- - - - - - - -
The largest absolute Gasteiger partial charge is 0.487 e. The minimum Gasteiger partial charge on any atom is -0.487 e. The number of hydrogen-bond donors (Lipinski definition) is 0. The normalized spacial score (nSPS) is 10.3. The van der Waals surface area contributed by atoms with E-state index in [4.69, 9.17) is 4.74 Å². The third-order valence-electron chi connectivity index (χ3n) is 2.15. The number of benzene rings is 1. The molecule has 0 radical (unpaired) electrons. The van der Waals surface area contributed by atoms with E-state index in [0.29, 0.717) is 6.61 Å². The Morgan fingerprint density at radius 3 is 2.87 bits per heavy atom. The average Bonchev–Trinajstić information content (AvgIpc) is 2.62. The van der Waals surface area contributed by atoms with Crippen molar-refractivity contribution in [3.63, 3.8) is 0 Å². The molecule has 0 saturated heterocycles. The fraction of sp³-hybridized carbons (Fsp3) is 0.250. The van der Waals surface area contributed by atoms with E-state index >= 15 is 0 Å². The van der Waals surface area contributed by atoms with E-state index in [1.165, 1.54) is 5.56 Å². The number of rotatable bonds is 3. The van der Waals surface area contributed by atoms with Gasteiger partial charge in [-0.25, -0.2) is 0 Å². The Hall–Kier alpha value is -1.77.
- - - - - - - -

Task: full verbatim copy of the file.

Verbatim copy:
The largest absolute Gasteiger partial charge is 0.487 e. The minimum Gasteiger partial charge on any atom is -0.487 e. The number of hydrogen-bond donors (Lipinski definition) is 0. The normalized spacial score (nSPS) is 10.3. The van der Waals surface area contributed by atoms with E-state index in [4.69, 9.17) is 4.74 Å². The third-order valence-electron chi connectivity index (χ3n) is 2.15. The number of benzene rings is 1. The molecule has 0 radical (unpaired) electrons. The van der Waals surface area contributed by atoms with E-state index in [0.29, 0.717) is 6.61 Å². The Morgan fingerprint density at radius 3 is 2.87 bits per heavy atom. The average Bonchev–Trinajstić information content (AvgIpc) is 2.62. The van der Waals surface area contributed by atoms with Crippen molar-refractivity contribution in [3.63, 3.8) is 0 Å². The molecule has 0 saturated heterocycles. The fraction of sp³-hybridized carbons (Fsp3) is 0.250. The van der Waals surface area contributed by atoms with E-state index >= 15 is 0 Å². The van der Waals surface area contributed by atoms with E-state index in [1.165, 1.54) is 5.56 Å². The number of rotatable bonds is 3. The van der Waals surface area contributed by atoms with Gasteiger partial charge in [-0.25, -0.2) is 0 Å². The Hall–Kier alpha value is -1.77.